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For, Friday, March 10, 2017

EDITOR’S NOTE: I liked ‘Creepshow’ (1982), but ‘Creepshow 2,’ not so much. Still, it has a following, and the exploitation-flick ‘boutique’ label Arrow has given it the Blu-ray special-edition upgrade that really should have gone to the first film. So here’s my May 29, 1987, Deseret News review of the sequel.

Though most critics did not, I quite enjoyed “Creepshow.” Call it a guilty pleasure, if you like, but the outrageous Stephen King short stories in that film (most of them, anyway) were alternately frightening and amusing, frequently shocking me or making me laugh – sometimes at the same moment. And isn’t that what a horror movie is supposed to do?

But “Creepshow 2” seems to jump into all the pitfalls the first film avoided.

For the record, the first “Creepshow” was scripted by King, five stories based on five of his own published works. And it was directed by George A. Romero, of the “Night of the Living Dead” trilogy fame.

For “Creepshow 2” Romero did the screenplay, basing it on three King short stories, two of them unpublished. And there may be a reason two remain unpublished.


           George Kennedy and friend, 'Creepshow 2'

Like the first film, “Creepshow 2” begins with a young kid who reads a horror comic called “Creepshow” (based on the old E.C. Comics, like “Tales from the Crypt”), and whose latest issue contains the stories that will unfold in live-action for us.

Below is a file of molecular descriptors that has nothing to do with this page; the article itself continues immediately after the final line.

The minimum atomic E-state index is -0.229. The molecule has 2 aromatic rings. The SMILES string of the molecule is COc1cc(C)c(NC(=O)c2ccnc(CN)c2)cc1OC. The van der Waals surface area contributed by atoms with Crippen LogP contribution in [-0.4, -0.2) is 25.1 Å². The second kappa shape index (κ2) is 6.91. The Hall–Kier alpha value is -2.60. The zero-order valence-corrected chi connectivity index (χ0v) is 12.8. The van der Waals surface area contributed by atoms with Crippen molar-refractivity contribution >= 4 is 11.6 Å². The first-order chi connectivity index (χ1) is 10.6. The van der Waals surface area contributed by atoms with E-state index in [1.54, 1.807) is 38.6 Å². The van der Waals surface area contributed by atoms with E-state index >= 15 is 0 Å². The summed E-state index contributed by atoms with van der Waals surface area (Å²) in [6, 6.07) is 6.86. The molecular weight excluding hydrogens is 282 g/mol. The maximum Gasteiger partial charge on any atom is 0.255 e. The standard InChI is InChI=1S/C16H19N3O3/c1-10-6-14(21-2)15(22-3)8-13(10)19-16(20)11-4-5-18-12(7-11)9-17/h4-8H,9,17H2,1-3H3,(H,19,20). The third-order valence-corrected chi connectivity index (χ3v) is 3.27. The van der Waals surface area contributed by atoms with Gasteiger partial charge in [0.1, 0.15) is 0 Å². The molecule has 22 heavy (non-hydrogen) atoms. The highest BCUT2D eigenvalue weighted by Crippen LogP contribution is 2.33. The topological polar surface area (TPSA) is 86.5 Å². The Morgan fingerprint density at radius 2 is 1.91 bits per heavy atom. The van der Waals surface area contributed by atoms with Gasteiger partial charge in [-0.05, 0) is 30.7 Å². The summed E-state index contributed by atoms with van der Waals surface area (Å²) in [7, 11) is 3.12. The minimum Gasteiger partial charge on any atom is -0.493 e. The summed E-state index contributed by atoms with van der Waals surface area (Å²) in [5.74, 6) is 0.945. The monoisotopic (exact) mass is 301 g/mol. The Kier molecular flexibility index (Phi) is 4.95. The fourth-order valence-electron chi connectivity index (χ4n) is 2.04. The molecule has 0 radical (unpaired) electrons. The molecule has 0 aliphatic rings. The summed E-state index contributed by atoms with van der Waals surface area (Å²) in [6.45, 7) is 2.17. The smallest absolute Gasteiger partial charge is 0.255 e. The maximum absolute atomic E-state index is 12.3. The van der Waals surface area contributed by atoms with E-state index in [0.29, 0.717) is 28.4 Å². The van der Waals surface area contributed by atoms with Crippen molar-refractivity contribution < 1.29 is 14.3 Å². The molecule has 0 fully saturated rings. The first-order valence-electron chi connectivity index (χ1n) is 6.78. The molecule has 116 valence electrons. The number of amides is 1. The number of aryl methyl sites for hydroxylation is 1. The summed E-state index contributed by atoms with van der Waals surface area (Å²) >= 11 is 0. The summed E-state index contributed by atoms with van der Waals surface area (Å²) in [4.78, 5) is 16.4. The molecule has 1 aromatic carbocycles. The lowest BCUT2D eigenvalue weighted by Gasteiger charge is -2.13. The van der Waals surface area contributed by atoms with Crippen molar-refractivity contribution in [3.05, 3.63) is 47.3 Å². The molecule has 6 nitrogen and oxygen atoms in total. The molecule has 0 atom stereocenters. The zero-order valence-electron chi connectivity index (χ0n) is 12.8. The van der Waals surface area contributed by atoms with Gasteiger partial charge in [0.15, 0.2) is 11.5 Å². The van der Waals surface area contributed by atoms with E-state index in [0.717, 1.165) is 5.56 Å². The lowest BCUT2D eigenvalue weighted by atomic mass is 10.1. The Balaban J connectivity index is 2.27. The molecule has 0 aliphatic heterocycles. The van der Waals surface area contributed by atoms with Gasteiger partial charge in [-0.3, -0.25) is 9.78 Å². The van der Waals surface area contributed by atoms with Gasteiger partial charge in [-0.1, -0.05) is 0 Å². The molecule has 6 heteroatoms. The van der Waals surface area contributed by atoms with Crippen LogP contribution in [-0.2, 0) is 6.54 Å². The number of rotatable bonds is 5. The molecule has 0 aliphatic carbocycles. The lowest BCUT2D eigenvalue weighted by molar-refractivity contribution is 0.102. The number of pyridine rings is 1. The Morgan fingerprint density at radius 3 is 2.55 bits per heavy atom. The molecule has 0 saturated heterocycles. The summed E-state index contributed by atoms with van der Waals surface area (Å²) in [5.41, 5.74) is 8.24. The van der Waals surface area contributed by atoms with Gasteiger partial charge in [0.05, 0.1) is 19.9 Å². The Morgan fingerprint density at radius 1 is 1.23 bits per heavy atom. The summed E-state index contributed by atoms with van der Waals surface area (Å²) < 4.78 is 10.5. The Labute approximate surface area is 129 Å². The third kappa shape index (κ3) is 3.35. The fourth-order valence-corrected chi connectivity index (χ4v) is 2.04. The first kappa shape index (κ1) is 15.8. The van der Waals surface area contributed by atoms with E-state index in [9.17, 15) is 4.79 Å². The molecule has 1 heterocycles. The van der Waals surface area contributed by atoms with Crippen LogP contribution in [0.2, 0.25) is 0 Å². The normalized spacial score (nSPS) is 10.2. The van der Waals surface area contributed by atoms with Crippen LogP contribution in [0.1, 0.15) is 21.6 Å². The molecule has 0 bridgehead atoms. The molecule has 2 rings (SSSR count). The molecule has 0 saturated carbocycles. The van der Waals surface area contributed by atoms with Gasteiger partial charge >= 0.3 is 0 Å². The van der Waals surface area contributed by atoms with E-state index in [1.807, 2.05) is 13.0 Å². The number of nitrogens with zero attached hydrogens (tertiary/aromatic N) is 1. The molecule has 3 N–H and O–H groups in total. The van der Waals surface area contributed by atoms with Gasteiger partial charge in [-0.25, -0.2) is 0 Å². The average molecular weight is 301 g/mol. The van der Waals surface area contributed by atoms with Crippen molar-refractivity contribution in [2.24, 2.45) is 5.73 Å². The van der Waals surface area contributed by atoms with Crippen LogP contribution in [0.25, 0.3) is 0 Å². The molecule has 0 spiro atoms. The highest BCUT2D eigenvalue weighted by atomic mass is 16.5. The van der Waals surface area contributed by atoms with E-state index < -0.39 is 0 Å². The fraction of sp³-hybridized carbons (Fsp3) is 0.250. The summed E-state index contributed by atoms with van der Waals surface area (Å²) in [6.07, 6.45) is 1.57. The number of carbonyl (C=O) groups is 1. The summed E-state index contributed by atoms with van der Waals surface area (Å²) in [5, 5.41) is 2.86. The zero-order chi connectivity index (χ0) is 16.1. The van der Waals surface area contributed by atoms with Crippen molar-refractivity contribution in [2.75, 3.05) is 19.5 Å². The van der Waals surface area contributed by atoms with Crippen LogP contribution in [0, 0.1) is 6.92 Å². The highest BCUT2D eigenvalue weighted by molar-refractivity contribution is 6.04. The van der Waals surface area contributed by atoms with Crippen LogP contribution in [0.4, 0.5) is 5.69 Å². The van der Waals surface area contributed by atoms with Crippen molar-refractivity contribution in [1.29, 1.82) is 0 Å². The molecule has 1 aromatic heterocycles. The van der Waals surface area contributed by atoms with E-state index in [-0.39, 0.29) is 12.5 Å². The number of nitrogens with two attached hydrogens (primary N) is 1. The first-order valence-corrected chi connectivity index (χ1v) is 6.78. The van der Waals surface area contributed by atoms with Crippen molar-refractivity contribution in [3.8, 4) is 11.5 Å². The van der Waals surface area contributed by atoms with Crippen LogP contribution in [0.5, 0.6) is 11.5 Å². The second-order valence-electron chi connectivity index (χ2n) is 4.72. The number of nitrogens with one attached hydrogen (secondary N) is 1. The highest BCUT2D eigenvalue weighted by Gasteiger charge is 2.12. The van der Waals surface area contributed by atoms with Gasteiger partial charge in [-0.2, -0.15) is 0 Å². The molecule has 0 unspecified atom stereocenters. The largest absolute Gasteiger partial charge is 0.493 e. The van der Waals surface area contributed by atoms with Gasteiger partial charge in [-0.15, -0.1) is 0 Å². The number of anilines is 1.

But unlike the first film, “Creepshow 2” has the boy introducing each story in animated form, complete with a supposedly horrifying animated conclusion. But this element is the worst in the picture, with cheap animation and a pretty dumb story.

As far as the three real horror yarns in this anthology are concerned, the first, “Old Chief Wood’n-head,” is a very predictable tale of a wooden Indian that comes to life to avenge the killings of its owners (George Kennedy and Dorothy Lamour); the second, the only published story, is “The Raft,” about pot-smoking teens on a raft in the middle of a small lake that has some kind of killer oil slick on its surface; the third, “The Hitchhiker,” is as predictable as the first, with Lois Chiles as an adulterous wife whose car strikes a hitchhiker, and when she just drives away the hitchhiker returns to haunt her journey home.


The first is the worst, and the last story isn’t a lot better, though it does offer a few chills in spite of itself. But the middle tale is a pretty scary one as the goo in the water attacks the kids on the raft one by one. It’s well staged and has a terrific climax (which is unfortunately included in the theatrical previews).

“Creepshow 2” is also more graphic than the first film, throwing in gratuitous sex, nudity, profanity and drug use, as well as the expected gore, all accounting for the R rating.